Tuesday poem: The terrace next door
June 4, 2012
The terrace next door
Seven kids and a parrot in a small terrace house.
Where squawking ended and shouting began
I could not say. But one sudden day, they spread wings,
left cage and house empty, my ears ringing on quiet.
Until six stoned students, without a single book,
set up camp. Smiling hammocks in the backyard sun,
contents content. Guitars, flute, piano-accordian,
folding time like an unwritten essay, due last week.
The six sixties clones left, sweet smoke signals blown.
Five rugby boys scrummed in, all frantic barbecues,
discarded runners, toxic socks smelt over fence,
and a screen bigger than the house, to pack in the front line.
Was it the four intense Vietnamese, who came next to next door?
Inexplicably neat, the terrace became clipped hedge suburban.
Or the three goths clothed in darkness who never met my eyes,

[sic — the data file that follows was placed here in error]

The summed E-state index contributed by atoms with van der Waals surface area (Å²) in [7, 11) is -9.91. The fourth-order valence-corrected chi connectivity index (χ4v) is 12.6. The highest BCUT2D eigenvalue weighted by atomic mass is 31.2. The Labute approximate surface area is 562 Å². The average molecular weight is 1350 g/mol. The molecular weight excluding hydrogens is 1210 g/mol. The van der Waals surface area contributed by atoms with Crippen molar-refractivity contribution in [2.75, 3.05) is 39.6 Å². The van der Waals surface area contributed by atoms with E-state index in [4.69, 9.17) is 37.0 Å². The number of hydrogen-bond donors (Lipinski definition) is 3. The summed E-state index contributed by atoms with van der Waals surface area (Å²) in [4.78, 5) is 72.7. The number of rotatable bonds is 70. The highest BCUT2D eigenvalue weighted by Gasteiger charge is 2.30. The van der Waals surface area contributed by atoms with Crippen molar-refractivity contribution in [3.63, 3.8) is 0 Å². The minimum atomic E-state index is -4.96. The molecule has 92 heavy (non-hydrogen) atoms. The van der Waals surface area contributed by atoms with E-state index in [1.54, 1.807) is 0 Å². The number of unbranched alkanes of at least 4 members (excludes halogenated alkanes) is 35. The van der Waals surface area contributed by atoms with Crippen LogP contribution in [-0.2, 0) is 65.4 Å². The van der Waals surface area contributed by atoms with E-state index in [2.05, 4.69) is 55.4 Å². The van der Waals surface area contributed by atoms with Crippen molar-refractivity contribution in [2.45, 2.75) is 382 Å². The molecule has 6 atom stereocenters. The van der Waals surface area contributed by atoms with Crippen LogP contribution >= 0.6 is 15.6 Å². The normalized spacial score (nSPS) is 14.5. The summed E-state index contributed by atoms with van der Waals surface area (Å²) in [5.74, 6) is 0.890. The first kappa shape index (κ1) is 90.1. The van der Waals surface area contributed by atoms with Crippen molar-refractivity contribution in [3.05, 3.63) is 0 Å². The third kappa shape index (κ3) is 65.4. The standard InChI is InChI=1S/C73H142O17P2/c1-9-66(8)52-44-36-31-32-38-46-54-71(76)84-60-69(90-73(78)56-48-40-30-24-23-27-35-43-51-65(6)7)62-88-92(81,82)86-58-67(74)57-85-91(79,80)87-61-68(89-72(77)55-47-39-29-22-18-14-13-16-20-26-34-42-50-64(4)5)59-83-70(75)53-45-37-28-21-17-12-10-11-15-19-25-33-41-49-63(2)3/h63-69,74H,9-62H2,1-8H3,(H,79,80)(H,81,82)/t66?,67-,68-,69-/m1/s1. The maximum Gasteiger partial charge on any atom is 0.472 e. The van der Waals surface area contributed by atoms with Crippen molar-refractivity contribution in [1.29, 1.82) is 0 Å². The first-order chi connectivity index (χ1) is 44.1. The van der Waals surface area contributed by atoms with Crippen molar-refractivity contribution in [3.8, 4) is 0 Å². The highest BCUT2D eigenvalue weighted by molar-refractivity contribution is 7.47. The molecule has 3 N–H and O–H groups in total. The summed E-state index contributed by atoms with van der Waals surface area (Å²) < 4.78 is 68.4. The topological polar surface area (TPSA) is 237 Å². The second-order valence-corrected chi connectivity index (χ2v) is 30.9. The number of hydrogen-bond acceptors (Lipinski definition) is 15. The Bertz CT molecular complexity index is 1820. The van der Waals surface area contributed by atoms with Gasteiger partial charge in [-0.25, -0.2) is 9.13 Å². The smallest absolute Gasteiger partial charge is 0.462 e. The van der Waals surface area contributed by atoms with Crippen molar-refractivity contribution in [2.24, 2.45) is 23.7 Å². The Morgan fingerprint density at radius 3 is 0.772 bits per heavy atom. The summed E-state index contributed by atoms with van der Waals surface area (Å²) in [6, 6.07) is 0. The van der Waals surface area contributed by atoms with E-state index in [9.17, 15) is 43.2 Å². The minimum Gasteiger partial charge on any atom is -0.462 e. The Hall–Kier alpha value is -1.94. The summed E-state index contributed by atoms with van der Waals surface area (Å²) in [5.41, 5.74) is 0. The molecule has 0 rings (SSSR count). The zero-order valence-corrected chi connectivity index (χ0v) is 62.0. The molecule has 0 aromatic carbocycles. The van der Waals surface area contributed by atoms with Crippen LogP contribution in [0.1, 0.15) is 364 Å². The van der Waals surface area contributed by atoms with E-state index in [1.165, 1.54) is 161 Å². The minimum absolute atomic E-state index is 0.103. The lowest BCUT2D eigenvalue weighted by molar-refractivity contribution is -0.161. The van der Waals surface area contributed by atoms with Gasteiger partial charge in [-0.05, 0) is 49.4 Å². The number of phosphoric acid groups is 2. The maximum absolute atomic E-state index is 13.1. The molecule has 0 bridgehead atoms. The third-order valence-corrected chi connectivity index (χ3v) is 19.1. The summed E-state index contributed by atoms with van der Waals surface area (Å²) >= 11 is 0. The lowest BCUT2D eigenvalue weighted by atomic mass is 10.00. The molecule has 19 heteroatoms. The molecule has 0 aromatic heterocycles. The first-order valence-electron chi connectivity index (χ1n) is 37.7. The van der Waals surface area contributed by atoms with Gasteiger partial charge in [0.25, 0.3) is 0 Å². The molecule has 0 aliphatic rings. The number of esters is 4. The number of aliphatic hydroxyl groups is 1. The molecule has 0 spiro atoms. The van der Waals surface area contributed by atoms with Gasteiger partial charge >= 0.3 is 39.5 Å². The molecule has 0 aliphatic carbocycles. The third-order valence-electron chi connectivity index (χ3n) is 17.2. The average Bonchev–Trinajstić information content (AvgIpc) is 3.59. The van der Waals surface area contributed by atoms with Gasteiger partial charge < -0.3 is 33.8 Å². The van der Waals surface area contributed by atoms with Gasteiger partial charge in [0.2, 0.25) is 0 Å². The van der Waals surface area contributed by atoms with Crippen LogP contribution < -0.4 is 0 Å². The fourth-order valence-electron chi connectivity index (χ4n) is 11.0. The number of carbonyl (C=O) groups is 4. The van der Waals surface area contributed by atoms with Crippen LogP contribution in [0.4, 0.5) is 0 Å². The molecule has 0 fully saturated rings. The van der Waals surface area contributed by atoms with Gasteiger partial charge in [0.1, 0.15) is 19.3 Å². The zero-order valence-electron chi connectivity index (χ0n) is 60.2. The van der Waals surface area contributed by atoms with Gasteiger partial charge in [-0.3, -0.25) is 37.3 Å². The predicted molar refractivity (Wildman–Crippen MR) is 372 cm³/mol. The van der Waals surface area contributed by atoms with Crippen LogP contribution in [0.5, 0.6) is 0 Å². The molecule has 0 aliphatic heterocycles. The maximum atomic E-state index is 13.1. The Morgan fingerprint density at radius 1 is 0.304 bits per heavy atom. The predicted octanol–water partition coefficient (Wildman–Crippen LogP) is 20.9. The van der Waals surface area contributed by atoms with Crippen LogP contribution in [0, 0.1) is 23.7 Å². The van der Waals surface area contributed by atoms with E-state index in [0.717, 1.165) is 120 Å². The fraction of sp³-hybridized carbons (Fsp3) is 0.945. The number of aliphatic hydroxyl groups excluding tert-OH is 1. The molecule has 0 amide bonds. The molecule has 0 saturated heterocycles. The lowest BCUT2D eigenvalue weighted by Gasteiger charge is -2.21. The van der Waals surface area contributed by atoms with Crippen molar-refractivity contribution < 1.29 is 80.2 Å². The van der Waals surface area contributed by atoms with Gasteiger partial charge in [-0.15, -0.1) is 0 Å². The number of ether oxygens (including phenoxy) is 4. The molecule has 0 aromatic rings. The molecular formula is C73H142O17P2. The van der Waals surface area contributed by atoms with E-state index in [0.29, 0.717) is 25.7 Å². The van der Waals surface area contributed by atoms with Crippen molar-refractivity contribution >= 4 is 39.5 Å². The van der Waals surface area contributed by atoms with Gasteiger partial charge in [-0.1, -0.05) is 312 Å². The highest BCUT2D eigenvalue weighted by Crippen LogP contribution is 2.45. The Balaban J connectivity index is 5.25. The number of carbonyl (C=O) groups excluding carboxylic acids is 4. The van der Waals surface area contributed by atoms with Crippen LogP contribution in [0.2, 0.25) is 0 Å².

papers piling archaeologically on pavement, abandoned?
Better those times than the perfect couple’s renovating din,
as they improve the street out of sight, pave it with expectations.
Each hammer blow smashes the ex-rental like a musty egg,
as they grow golden equity, crack troops of one mortgaged dream.
‘The terrace next door’ won third prize in the NSW Writers’ Centre’s ‘Inner City Life’ contest, December 2007. Published on their web-site, January 2008, and read at award night in Sydney. Also published in Eureka Street, Vol 18, No 3, February 2008, and in my first poetry collection, The Glass Violin. Based on terrace houses I remember in Melbourne.
Now I live in a city without any terraces, of course. My house, built in the 1950s, is quite old for Canberra. Tragic, isn’t it?
I can’t guarantee more fine architectural/economic analysis, but I can guarantee more poesie. Click this feather and go to New Zealand, where I assume that there are more terraces than in Canberra, if not as many as in Melbourne or Sydney:
I must try and be more opinionated, as my blog as shrunk back to one poetic entry a week, on Tuesdays. I promise to try and work up a frenzy about some major issue, or think of a whimsical and touching observation on life (sorry, Life,) perhaps illustrated with a picture of a cat smelling flowers. If I do that, could someone arrange for a contract on my life? Thanks, discerning reader.
Take out the cat too.